State Legislature Weighs Removing Trump From Ballot

ANOTHER STATE Prepares To Kick Trump Off Ballot

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The Hawaii state legislature is contemplating a proposed law that might eliminate ex-President Donald Trump from the voting list. This discussion arises concurrently with the U.S. Supreme Court’s deliberation on whether Maine and Colorado possess the legal authority to exclude the former president from their respective primary election rosters.

Senate Bill 2392, which was proposed, successfully advanced through the Hawaii State Senate Judiciary Committee during this week. The voting process was marked by controversy, with only a narrow one-vote margin securing its passage. Its approval by the state Senate committee implies that it will soon undergo a vote by the entire chamber.

If the bill is ratified, it would grant election authorities the discretion to prevent Trump’s inclusion on the ballot owing to his involvement in the January 6, 2021, demonstrations.

Senator Karl Rhoads (D) introduced the bill, which stipulates that county clerks or chief election officers must omit any candidate who is deemed ineligible according to constitutional or statutory regulations.

The bill outlined a procedure for contesting the inclusion or exclusion of a candidate on a ballot, incorporating a candidate’s disqualification as a legitimate basis for lodging an election contest complaint. It explicitly states that individuals disqualified by constitutional or statutory provisions cannot serve as electors for presidential and vice-presidential candidates.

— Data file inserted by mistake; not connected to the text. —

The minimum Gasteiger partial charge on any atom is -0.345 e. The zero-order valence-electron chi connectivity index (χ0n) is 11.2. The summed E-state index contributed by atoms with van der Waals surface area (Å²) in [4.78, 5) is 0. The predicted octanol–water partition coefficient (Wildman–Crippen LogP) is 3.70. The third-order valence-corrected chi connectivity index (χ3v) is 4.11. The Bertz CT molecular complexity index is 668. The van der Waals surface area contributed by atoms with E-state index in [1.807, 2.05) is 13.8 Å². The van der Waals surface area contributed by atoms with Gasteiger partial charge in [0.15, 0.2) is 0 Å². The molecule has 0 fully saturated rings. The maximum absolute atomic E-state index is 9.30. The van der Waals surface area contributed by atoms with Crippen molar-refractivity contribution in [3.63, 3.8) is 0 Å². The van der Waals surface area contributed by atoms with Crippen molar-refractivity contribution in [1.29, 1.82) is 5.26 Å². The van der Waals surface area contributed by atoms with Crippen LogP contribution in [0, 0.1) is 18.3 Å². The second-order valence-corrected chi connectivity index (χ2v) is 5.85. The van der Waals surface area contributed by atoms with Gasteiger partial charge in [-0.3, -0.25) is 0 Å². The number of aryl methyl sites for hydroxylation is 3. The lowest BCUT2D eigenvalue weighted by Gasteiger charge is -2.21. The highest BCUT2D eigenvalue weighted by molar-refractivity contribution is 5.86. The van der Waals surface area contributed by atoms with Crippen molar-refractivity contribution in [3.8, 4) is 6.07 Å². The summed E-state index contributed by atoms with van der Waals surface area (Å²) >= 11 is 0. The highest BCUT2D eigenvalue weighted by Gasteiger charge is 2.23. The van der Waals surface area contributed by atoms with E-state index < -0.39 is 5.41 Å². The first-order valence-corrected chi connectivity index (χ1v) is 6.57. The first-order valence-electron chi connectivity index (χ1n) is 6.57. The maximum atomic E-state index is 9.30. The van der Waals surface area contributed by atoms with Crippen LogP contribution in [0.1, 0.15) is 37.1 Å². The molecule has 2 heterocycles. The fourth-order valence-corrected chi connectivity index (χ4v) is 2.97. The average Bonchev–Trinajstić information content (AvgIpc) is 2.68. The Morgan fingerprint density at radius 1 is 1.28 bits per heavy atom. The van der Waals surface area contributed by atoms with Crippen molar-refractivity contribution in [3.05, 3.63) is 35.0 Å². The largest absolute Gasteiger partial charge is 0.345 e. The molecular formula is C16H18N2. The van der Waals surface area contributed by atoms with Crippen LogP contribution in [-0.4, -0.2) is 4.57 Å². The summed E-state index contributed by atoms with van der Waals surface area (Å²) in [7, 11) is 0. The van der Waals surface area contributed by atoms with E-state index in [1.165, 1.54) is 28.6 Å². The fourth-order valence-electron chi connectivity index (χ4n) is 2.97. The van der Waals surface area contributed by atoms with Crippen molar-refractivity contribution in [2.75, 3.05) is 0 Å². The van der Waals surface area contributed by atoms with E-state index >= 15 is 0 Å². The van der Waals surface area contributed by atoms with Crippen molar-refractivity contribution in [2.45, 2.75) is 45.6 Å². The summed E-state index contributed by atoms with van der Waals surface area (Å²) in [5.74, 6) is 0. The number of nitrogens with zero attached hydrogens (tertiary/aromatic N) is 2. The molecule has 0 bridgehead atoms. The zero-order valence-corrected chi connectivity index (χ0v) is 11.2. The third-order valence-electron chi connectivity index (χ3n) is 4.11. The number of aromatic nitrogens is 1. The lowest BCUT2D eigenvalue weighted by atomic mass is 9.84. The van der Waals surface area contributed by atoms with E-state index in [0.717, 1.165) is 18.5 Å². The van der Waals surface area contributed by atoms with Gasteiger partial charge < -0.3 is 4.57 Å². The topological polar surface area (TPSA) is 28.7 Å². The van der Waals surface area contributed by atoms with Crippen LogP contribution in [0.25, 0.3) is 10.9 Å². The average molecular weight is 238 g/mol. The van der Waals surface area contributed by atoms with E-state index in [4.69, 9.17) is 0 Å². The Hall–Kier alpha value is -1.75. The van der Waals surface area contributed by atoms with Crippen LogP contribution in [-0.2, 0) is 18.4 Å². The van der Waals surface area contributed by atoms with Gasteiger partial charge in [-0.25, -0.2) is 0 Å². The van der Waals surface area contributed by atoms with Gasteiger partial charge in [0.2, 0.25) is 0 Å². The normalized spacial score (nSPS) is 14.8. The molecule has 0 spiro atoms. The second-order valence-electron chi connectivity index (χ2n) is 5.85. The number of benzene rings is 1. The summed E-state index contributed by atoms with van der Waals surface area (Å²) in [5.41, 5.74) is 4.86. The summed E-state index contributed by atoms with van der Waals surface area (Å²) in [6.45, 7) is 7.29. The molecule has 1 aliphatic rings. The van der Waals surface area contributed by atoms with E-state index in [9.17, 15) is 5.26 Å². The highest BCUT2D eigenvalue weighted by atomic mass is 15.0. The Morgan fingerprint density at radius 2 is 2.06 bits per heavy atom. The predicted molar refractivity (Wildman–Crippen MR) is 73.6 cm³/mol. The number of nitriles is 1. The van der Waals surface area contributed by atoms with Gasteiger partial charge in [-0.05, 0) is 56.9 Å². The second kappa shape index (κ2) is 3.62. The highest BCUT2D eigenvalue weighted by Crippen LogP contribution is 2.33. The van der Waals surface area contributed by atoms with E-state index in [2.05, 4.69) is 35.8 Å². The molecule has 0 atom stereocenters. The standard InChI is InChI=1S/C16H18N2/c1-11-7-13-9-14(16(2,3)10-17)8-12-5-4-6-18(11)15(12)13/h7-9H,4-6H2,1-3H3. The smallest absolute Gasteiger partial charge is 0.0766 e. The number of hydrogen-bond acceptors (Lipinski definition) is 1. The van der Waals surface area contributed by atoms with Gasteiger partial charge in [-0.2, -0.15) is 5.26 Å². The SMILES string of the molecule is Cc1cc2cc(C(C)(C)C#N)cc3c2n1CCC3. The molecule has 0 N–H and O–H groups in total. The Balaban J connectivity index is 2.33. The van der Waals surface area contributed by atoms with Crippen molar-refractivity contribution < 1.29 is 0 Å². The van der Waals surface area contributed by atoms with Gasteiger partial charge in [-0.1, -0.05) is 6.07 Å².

Additionally, it would prohibit Hawaii’s electors from casting their votes for any presidential or vice-presidential candidate who has been disqualified under Section 3 of the Fourteenth Amendment to the United States Constitution.

In a divided decision, the Colorado Supreme Court ruled that the former president was ineligible for the ballot based on a provision in the 14th Amendment. The court referenced the “insurrection” clause, which prohibits individuals who participated in an insurrection from holding federal office.

Maine Secretary of State Shenna Bellows relied on a comparable rationale when opting to remove Trump from the primary election ballot in the state, pending a court appeal. Bellows is presently seeking the intervention of the state’s Supreme Judicial Court to address the matter.

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